Adjuvant Treatment Of GIST
In Study 1, the majority of both Gleevec and placebo treated patients experienced at least one adverse reaction at some time. The most frequently reported adverse reactions were similar to those reported in other clinical studies in other patient populations and include diarrhea, fatigue, nausea, edema, decreased hemoglobin, rash, vomiting, and abdominal pain. No new adverse reactions were reported in the adjuvant GIST treatment setting that had not been previously reported in other patient populations including patients with unresectable and/or malignant metastatic GIST. Drug was discontinued for adverse reactions in 57 patients (17%) and 11 patients (3%) of the Gleevec and placebo treated patients respectively. Edema, gastrointestinal disturbances (nausea, vomiting, abdominal distention and diarrhea), fatigue, low hemoglobin, and rash were the most frequently reported adverse reactions at the time of discontinuation.
In Study 2, discontinuation of therapy due to adverse reactions occurred in 15 patients (8%) and 27 patients (14%) of the Gleevec 12-month and 36-month treatment arms, respectively. As in previous trials the most common adverse reactions were diarrhea, fatigue, nausea, edema, decreased hemoglobin, rash, vomiting, and abdominal pain.
Adverse reactions, regardless of relationship to study drug, that were reported in at least 5% of the patients treated with Gleevec are shown in Table 14 (Study 1) and Table 15 (Study 2). There were no deaths attributable to Gleevec treatment in either trial.
Table 14: Adverse Reactions Regardless of Relationship to Study Drug Reported in Study 1 (greater than or equal to 5% of Gleevec Treated Patients)(1)
|All CTC Grades||CTC Grade 3 and above|
|Liver enzymes (ALT) Increased||16.6||13.0||2.7||0|
|Neutrophil Count Decreased||16.0||6.1||3.3||0.9|
|White Blood Cell Count Decreased||14.5||4.3||0.6||0.3|
|Liver Enzymes (AST) Increased||12.2||7.5||2.1||0|
|Blood Creatinine Increased||11.6||5.8||0||0.3|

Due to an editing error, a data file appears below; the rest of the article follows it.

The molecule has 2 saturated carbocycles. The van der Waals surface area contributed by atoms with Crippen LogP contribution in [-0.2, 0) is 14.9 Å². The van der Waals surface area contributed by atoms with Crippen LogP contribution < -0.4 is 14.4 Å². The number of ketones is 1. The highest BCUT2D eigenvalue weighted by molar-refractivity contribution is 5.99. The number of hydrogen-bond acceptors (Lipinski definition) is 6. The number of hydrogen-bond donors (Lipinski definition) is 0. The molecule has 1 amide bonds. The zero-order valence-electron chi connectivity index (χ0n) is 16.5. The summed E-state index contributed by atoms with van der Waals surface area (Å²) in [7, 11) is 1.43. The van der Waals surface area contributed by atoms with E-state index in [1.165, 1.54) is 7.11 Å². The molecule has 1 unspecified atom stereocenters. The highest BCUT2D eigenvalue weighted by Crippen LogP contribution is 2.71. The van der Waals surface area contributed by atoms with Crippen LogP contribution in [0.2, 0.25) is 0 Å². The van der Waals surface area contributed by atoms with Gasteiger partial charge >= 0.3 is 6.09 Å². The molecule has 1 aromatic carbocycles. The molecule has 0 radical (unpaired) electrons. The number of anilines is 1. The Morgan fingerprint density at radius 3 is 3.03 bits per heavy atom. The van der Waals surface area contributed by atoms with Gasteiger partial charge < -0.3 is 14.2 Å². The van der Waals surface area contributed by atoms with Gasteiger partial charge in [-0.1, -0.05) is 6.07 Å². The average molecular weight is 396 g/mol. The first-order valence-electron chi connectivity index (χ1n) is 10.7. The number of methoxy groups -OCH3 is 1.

|Pain in Extremity||7.4||7.2||0.3||0|
|Blood Alkaline Phosphatase Increased||6.5||7.5||0||0|
|Abdominal Pain Upper||6.2||6.4||0.3||0|
|Platelet Count Decreased||5.0||3.5||0||0|
|Upper Respiratory Tract Infection||5.0||3.5||0||0|
|(1)All adverse reactions occurring in greater than or equal to 5% of patients are listed regardless of suspected relationship to treatment.
A patient with multiple occurrences of an adverse reaction is counted only once in the adverse reaction category.
Table 15: Adverse Reactions Regardless of Relationship to Study Drug by Preferred Term All Grades and 3/4 Grades (greater than or equal to 5% of Gleevec Treated Patients) Study 2(1)
|All CTC Grades||CTC Grades 3 and above|
|Patients with at least one AE||99.0||100.0||20.1||32.8|
|Blood lactate dehydrogenase increased||43.3||60.1||0||0|
|White blood cell count decreased||34.5||47.0||2.1||3.0|
|Blood creatinine increased||30.4||44.4||0||0|
|Aspartate aminotransferase increased||30.9||37.9||1.5||3.0|
|Alanine aminotransferase increased||28.9||34.3||2.1||3.0|
|Neutrophil count decreased||24.2||33.3||4.6||5.1|
|Blood alkaline phosphatase increased||10.8||16.7||0||0.5|
|Platelet count decreased||11.3||14.1||0||0|
|Blood bilirubin increased||11.3||13.1||0||0|
|(1)All adverse reactions occurring in greater than or equal to5% of patients are listed regardless of suspected relationship to treatment.
A patient with multiple occurrences of an adverse reaction is counted only once in the adverse reaction category.
Additional Data From Multiple Clinical Trials
The following adverse reactions have been reported during clinical trials of Gleevec.
Estimated 1%–10%: palpitations, pericardial effusion
Estimated 0.1%–1%: congestive cardiac failure, tachycardia, pulmonary edema
Estimated 1%–10%: flushing, hemorrhage
Estimated 1%–10%: blood CPK increased, blood amylase increased
Estimated 0.1%–1%: blood LDH increased
Skin and Subcutaneous Tissue Disorders